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Tilly the Cat’s Christmas Lesson

Written By: - Date published: 3:30 pm, December 19th, 2009 - 3 comments
Categories: education - Tags:

Not related to anything in particular, Peter Giddens has written a sweet little Christmas story that I thought it would be fun to share:

Tilly the Cat’s Christmas Lesson . . .

Tilly was a very bossy cat. She was in charge of the whole house, or so she thought. The people in the house thought they were in charge because they had all the money and they were taller. And there were mice in the house too, running, squeaking, and eating everything they could get their dirty little claws on. They were young and foolish and smelly.

And there were rats of all shapes, sizes and colours (but not beige because they had an agreement about that). The rats were the clever ones. The rats were so clever they trained the mice.

One day Tilly did a very clever thing for a cat. She read a book. To be fair it wasn’t a very difficult book like Great Expectations or How to Run a Student-centred Education System. Tilly liked her book so much she wanted to read it to her friends but she didn’t have any so she decided to read it to the rats.

The rats gathered around with their cheeky grins and their sneaky glances and Tilly began to read. The book was about an animal called Delly the Llama who was a very content animal even though he had almost nothing.

As Tilly read enthusiastically the rats sniggered and poked each other with their elbows and smirked and some, the country-rats from the garden, even snorted in an agricultural way. And when Tilly finished, she closed the book and rested her paws in the awfully polite way that she’d been trained to by the people.

‘You rats should stop asking for more things and be happy with what you have.’

‘Silly Tilly,’ shouted one of the rats, ‘What do you think we have now? Beds of goose feathers and paté de fois gras and business-class trips to Brussels? And do you really think that we think more stuff will make us happy. Gee, if we thought that we’d take our BComs and go work for the National Bank, or we’d take our teaching diplomas and go work for very high paying schools in Zurich or Moscow or New York or Sao Paulo. And Tilly, who do you think taught Delly the Llama about contentedness?’

So the rats tickled Tilly until she peed on the people’s carpet and made it smell bad. The people came and shouted and then kicked her outside into the muddy garden, which she didn’t like at all. The people looked at the rats and thought about throwing them out too but they needed the rats to keep all the mice in order.

‘Silly Tilly,’ sniggered all the rats as they prepared for their Christmas holiday.

— Peter Giddens

In other news, 86% of Principals responding to a survey have “serious misgivings” about the national standards policy…

3 comments on “Tilly the Cat’s Christmas Lesson ”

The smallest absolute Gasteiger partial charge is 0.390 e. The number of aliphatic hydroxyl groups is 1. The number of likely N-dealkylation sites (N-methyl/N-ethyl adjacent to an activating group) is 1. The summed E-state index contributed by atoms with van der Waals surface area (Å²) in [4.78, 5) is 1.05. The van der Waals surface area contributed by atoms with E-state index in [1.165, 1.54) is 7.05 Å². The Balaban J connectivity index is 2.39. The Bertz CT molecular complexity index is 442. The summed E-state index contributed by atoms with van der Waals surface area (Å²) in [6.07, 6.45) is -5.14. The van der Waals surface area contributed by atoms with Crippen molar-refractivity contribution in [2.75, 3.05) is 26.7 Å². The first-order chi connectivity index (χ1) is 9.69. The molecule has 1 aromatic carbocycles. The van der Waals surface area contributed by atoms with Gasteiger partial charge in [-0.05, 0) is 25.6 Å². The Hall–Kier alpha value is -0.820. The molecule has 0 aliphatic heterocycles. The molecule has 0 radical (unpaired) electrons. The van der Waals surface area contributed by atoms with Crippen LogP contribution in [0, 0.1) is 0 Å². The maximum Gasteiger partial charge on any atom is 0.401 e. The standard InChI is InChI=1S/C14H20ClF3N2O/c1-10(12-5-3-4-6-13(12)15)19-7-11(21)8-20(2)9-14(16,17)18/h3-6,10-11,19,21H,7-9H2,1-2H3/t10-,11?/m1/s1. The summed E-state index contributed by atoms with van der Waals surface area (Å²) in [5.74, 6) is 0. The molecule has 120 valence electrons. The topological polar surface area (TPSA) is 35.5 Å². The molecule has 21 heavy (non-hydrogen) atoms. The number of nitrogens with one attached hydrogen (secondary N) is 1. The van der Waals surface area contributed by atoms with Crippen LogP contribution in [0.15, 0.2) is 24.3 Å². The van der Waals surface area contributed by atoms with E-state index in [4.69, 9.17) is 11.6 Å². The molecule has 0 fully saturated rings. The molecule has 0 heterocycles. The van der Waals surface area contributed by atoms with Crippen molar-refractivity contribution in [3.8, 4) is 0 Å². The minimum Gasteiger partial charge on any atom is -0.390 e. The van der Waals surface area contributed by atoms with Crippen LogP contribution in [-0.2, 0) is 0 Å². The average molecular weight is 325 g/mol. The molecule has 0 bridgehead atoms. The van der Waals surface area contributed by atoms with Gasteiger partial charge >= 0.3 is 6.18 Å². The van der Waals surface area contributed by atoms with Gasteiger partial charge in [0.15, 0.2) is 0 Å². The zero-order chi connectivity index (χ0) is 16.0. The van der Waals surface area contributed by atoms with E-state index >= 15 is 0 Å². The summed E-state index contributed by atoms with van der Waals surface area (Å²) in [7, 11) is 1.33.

1. Sorry, too sophisticated for me but will probably have deep meaning for all the BComs out there.

    Didn’t seem particularly relevant to Christmas, either.

  2. gitmo 2

    Very good here’s some more of his work –

    They should all get down off their high horses, the Hone bashers I mean.

    I have a lot of sympathy for the kids who skip school. I missed one or two days myself back in the 70s. It was a boredom thing. No really how many supply and demand graphs and mitochondria and great expectations should a kid have to take?

    I’ve also been to Brussels, almost. I walked some of the way from the train station into the city centre. It was overwhelming dull and dark and grim and not a Brussel Sprout Museum in sight. I skipped back to the train station and carried on through Wilfred Owen country to Luxembourg which proved far more interesting, cheerful and delicious. So I understand Hone throwing a sickie.

    And Hone’s right about Paris too. It’s a very cool city. The Louvre of course with Lady Liberty leading the way, the river into which one can briefly step and so be called temporarily insane, les patisseries, more than a few vin rouges of course, tarte au citron, the Eiffel Tower And if the rain decides to heave down you can shelter in L’Arc de Triomphe at the top of that Champ’s Street, which is pretty bon.

    I’ve not been to Tasmania but if I was ever there I think a trip to Darwin would be definitely on the cards. It’d be a ‘while I was in the neighbourhood I thought I’d drop in for a cultural chinwag’ sort of a thing.

    But here’s the thing wasn’t he supposed to be at work? Throwing a sickie when you’re a kid and the class is doing yet another turgid Wilfred Own is one thing. But skipping off from representing all NZers to the EU that’s rather another thing. And lying to your boss about it. That’s almost as bad as lying to your grandmother.

    I know it’s difficult to compare Hone’s work trip to Tasmania and his trip to Brussels with my recent work trip to the basement of the Thames Hospital for a Economics thing. He wasn’t chauffeur driven for a start. And he probably didn’t have paint peeling from the walls in an artistic sort of way.

    My work trip to the basement of the Thames Hospital was paid for by just the one taxpayer me; while his trip was paid for by all taxpayers. The other difference was that I did the right thing and stayed, while he did the wrong thing things actually skipped off, lied about it, and then used very crude language at the people who dared to challenge him about it.

    Ironic really. Paris. Marie Antoinette. Let them eat cake. The revolution. Out with royalty and in with democracy. Hone.

    — Peter Giddens

  3. Swampy 3

    The union’s bias is well known, the survey should be done by an outside organisation.

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